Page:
Jeremy Miner: We do about 180 reals per month on ants. We’re really big on Instagram. Make sure you’re on the right Instagram because there’s all the spam accounts. I think the Instagram account you should be fine has like 135,000 followers. On the right one ran a crazy time getting verified good Lords taken forever. But anyways, so we did a lot of reels on TikTok.

Izach Porter: 134,000 followers and that’s two posts. And it’s got a very good looking picture you right on the front page. 

Jeremy Miner: Well, there you go Facebook. So we you know, when those leads come in, and we start to retarget them, they’re already seen little nibbles. Little training nibbles before just that causes them to want to have everything if that makes sense. So I don’t want to say they’re getting indoctrinated. But they’re learning about what we do before we’ve been talking to them which piques their curiosity, and they want to know more. So that’s a whole another subject. But I think the top marketers already doing what we’re talking about. So they’re connecting some way, they’re helping the prospect realize what their current situation is, they’re helping a prospect feel that they have maybe problems they didn’t know they had. And they’re helping them see what the future is going to look like, once they have whatever you’re offering to get them where they want to go. I mean, I think marketers already kind of doing that, like the top marketers are already doing that in a way.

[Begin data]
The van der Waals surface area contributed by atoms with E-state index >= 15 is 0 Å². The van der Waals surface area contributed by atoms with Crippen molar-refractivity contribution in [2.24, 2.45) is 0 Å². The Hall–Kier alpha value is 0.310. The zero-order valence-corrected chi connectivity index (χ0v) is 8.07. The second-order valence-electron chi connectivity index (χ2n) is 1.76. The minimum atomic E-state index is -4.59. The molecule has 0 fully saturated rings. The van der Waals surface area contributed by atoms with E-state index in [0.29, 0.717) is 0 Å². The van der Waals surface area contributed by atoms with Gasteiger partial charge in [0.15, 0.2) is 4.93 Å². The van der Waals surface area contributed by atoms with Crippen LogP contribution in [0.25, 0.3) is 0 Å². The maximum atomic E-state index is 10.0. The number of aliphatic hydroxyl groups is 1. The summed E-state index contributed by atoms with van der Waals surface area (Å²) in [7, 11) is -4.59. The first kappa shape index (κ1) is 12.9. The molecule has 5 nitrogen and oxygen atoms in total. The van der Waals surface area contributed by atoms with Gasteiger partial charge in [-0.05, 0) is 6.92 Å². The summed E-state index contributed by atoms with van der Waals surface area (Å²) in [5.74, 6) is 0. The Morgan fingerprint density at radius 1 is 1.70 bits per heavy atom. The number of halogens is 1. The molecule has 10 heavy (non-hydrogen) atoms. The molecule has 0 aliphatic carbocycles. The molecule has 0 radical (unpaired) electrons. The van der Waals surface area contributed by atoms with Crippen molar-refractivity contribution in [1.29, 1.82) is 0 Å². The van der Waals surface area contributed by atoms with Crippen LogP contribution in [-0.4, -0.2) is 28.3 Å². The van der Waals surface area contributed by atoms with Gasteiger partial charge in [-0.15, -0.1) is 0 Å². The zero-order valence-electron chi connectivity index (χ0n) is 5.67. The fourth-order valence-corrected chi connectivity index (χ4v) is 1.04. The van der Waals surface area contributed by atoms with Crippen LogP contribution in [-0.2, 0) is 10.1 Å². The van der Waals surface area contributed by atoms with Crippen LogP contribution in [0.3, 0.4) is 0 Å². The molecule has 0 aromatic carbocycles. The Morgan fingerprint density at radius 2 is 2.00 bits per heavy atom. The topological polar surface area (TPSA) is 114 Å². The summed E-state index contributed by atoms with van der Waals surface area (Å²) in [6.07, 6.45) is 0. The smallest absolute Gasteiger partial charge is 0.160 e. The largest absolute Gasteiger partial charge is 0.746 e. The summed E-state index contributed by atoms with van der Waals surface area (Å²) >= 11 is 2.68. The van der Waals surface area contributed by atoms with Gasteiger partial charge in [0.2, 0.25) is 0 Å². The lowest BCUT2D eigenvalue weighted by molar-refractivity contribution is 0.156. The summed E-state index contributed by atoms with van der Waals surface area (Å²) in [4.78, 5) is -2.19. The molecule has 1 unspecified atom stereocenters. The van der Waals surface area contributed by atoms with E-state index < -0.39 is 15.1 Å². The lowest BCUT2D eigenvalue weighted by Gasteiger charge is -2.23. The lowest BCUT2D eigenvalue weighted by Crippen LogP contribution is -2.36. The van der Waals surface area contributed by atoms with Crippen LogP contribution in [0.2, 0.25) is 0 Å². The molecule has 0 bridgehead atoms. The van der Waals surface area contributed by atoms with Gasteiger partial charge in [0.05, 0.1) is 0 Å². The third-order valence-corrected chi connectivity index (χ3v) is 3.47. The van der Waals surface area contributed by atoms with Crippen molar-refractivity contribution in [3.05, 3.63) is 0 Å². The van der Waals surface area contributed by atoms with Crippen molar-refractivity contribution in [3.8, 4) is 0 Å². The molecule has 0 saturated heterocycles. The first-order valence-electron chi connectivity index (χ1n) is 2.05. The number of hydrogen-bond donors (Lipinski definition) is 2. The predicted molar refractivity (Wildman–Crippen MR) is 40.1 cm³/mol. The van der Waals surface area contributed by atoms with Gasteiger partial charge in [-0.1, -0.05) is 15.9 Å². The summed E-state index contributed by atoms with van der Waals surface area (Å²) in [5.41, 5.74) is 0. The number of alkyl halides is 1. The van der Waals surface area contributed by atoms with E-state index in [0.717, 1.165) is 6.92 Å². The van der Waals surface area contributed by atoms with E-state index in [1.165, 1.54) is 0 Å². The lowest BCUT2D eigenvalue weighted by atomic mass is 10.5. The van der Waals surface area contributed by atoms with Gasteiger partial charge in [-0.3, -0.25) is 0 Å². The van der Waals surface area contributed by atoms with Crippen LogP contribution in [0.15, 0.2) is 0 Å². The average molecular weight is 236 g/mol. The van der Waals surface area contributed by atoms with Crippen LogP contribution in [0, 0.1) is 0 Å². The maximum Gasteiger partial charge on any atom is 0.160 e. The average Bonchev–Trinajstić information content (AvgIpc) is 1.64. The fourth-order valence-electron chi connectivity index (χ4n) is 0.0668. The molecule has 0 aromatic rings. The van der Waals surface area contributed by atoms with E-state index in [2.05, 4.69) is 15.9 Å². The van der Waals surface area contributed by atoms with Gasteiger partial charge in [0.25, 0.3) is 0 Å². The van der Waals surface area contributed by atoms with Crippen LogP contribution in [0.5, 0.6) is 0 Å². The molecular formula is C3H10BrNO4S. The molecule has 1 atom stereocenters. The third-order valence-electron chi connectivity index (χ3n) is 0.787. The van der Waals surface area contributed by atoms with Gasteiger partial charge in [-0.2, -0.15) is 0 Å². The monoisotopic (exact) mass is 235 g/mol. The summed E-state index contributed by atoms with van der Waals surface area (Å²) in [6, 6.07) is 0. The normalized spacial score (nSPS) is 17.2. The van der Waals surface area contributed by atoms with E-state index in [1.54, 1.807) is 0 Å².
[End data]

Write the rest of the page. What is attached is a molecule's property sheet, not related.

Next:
Izach Porter: I’m sure marketers, I know marketers are doing that. But I thought the kind of the organizing methodology that you laid out and maybe for somebody who’s doing their own marketing we have.